INTA Members Discuss New gTLD Experiences – The Good, the Bad and the Ugly!

International Trademark Association logoBrand owners have mixed views on the introduction of new gTLDs with some seeing them as an opportunity “to provide reassurance to customers”, concerns over how to deal with defensive registrations, uncertainty with how to use brand gTLDs and an interest in future application rounds.

These were some of the views expressed by corporate practitioners from a number of countries representing a range of industries who took part in two In-House Idea Exchange teleconferences on “gTLDs: One Year Later,” presented by INTA’s In-House Practitioners Committee.

For brands that applied for their own gTLDs, “some … reasoned that the .brand TLD could be used to provide reassurance to customers that they are at the official site and to protect against phishing.” But not all companies “have definite plans for the use of the .brand TLDs, but viewed the .brand TLDs as an opportunity with potential benefit that they did not want to miss.” And for those that did not apply, the main reasons given by teleconference participants was the high cost of the application and lack of relevancy of domain names due to greater use of search engines and apps.

Brand owners seemed to question the relevance of domain names and thought there were only a few of the new gTLDs they would consider registering domains in. “Many participants stated that their companies had to scale back their strategies regarding defensive domain name registration in light of the tremendous increased cost of defensive registration across so many domains.”

A few examples of how companies were dealing with new gTLDs were given. One company said they “used to employ an extensive defensive strategy, which included registering spelling variants and typographical errors, [but they are] now only registering the exact trademark.” Others are “limiting their defensive registrations to new gTLDs that had some relationship to their products or services. Others reported registering domains defensively in all of the new gTLDs. Many companies are using the Domain Protected Marks List (DPML) offered by Donuts Inc., to prevent others from registering domains corresponding to key brands across numerous gTLD registries. A number of participants complained that signing up for the DPML block for a particular mark seemed to increase the likelihood that the domain would be treated as ‘premium’ in individual registries and subject to higher registration fees. In addition, participants complained that in a few cases where they wanted to register a domain covered by the DPML block, they had to pay a fee to remove the block in addition to the high domain name registration fees.”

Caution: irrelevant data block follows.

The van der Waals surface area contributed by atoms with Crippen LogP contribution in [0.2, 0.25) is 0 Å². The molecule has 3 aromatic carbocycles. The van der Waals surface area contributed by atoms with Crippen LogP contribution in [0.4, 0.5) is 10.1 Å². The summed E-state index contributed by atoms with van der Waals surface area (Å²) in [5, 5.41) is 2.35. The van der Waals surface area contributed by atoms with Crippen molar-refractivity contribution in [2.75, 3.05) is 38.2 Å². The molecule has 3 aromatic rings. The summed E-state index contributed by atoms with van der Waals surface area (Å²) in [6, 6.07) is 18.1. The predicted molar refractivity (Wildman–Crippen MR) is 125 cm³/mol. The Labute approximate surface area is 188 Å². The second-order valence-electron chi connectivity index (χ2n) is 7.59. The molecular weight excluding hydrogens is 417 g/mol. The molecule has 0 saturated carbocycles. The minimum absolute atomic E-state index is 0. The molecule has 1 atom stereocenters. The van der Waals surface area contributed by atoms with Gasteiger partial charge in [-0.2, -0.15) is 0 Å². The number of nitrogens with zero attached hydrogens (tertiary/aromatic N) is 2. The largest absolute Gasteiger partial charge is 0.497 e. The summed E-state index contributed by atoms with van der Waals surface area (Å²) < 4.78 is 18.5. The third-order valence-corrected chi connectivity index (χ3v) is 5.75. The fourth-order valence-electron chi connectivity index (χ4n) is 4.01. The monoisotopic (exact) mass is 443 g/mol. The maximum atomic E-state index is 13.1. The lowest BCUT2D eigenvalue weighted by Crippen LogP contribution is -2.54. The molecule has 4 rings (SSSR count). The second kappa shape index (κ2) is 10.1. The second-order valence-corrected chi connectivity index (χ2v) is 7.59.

As would be expected among brand owners, the controversial .sucks gTLD was a topic of discussion. “Some companies applied to register their key brands in the .sucks registry, citing concerns that upper management would not be happy if a criticism site was launched under the .sucks TLD for their brand. Other companies did not apply, reasoning that they viewed the cost of registration as unreasonably high, and it is easy to register other variants of the domain. Several participants mentioned a recent National Public Radio (NPR) interview with INTA President J. Scott Evans, speaking in his capacity as Associate General Counsel at Adobe Systems, in which he called the .sucks domain an ‘extortion scheme’ and suggested that ‘the best way not to get included is not to suck.’”

On Sunrise periods, most participants said they “used sunrise registrations for registrations that they viewed as most important, and some participants stated that they registered domains through the regular process where the registration was a less important one.”

And when looking ahead to possible future application rounds, the participants said they were interested while the teleconference moderators “urged brand owners to get involved in ICANN’s Business Constituency, which has fewer than 50 members, so that they can provide input and influence ICANN’s policies.”